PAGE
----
Guy Rickards
July 1, 2019

Lei Liang (b1972) was born in China then in the grip of the Cultural Revolution, but left to study in the US and has remained there ever since, taking citizenship in 2006. The alto saxophone concerto Xiaoxiang was composed shortly
afterwards (2009, though based on an earlier piece for saxophone and electronics); it is given here in its 2014 revision. A concentrated (ten-and-a half minute) concerto-cum-tone poem, its single span was derived from an
incident in Xiaoxiang province during the Cultural Revolution when a widow haunted the official who murdered her husband by wailing in despair from the forest. Her cries suffuse the solo part but find echoes in the orchestral texture as well.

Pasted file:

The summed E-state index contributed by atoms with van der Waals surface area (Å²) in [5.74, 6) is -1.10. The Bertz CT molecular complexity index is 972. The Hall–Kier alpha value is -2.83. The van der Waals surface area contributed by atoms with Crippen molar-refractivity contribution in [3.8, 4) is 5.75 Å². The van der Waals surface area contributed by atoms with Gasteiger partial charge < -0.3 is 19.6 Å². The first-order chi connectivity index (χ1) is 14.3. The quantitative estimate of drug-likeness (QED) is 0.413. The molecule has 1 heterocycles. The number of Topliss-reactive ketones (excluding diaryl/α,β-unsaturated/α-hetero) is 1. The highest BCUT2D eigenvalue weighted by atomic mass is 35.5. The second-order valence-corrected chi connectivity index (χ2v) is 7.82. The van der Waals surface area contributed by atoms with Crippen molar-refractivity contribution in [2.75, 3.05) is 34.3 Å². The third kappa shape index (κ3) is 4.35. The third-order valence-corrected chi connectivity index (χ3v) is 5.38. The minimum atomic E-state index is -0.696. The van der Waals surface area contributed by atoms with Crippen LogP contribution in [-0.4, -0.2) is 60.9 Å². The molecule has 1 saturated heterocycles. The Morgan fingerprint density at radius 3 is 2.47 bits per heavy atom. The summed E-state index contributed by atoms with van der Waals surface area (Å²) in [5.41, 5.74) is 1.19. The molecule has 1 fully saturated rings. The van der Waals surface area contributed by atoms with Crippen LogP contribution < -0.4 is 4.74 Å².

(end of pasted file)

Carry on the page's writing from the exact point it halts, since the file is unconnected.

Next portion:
Liang thinks of himself as a painter in sound and refers to his use of a ‘sonic brush’. His idiom is a fusion of Chinese and Western – if not exactly tonally based, still rooted in appealing euphony. This is most evident in the two companion (and longer) works. Five Seasons originated in 2010 as a quintet for pipa – the Chinese lute – and string quartet but the composer arranged its five movements (‘Dew-Drop’; ‘Water Play’; ‘Cicada Chorus’; ‘Leaves-Fall’;
‘Drumming’) for string orchestra in 2014. The concerto also nods in expression to the five elements – wood, fire, metal, water and earth – colouring the textures in each movement.

In A Thousand Mountains, a Million Streams (written in 2017 specifically for BMOP) Liang’s tonal and textural palettes become ever more exquisite, ranging from sonorities at the edge of silence in ‘Healing Rain Drops’ to full-orchestral
might describing the shredding of landscapes. Liang’s Chinese-inflected sound world is never less than fascinating and always deeply involving. The BMOP navigate their way through his precisely calculated sonorities with aplomb and accuracy. The engineering copes with the extremes of the dynamic range superbly.